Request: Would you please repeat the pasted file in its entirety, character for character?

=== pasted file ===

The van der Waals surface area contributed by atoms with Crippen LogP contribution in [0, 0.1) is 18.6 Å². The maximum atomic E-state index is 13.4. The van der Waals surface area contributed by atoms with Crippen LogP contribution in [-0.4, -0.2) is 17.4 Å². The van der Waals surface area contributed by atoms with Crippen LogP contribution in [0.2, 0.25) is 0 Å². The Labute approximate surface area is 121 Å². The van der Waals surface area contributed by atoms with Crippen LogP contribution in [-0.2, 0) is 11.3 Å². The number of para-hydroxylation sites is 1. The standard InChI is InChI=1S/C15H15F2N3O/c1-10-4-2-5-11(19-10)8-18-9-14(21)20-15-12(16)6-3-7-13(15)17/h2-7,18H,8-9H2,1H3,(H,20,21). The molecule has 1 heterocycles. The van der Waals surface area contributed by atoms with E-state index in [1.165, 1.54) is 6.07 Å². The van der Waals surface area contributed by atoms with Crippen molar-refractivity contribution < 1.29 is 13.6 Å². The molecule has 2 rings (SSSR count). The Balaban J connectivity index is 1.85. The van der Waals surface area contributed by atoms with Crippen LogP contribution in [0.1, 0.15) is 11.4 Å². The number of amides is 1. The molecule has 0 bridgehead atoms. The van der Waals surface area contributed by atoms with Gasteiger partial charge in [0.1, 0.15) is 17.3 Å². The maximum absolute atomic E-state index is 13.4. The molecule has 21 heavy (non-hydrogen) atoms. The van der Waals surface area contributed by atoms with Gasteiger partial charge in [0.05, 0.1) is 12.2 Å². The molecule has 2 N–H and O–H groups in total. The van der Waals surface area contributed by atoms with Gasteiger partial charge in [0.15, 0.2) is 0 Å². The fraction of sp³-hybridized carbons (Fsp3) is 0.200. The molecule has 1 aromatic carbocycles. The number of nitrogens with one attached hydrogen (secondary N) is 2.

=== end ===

The van der Waals surface area contributed by atoms with Crippen LogP contribution in [0, 0.1) is 18.6 Å². The maximum atomic E-state index is 13.4. The van der Waals surface area contributed by atoms with Crippen LogP contribution in [-0.4, -0.2) is 17.4 Å². The van der Waals surface area contributed by atoms with Crippen LogP contribution in [0.2, 0.25) is 0 Å². The Labute approximate surface area is 121 Å². The van der Waals surface area contributed by atoms with Crippen LogP contribution in [-0.2, 0) is 11.3 Å². The number of para-hydroxylation sites is 1. The standard InChI is InChI=1S/C15H15F2N3O/c1-10-4-2-5-11(19-10)8-18-9-14(21)20-15-12(16)6-3-7-13(15)17/h2-7,18H,8-9H2,1H3,(H,20,21). The molecule has 1 heterocycles. The van der Waals surface area contributed by atoms with E-state index in [1.165, 1.54) is 6.07 Å². The van der Waals surface area contributed by atoms with Crippen molar-refractivity contribution < 1.29 is 13.6 Å². The molecule has 2 rings (SSSR count). The Balaban J connectivity index is 1.85. The van der Waals surface area contributed by atoms with Crippen LogP contribution in [0.1, 0.15) is 11.4 Å². The number of amides is 1. The molecule has 0 bridgehead atoms. The van der Waals surface area contributed by atoms with Gasteiger partial charge in [0.1, 0.15) is 17.3 Å². The maximum absolute atomic E-state index is 13.4. The molecule has 21 heavy (non-hydrogen) atoms. The van der Waals surface area contributed by atoms with Gasteiger partial charge in [0.05, 0.1) is 12.2 Å². The molecule has 2 N–H and O–H groups in total. The van der Waals surface area contributed by atoms with Gasteiger partial charge in [0.15, 0.2) is 0 Å². The fraction of sp³-hybridized carbons (Fsp3) is 0.200. The molecule has 1 aromatic carbocycles. The number of nitrogens with one attached hydrogen (secondary N) is 2.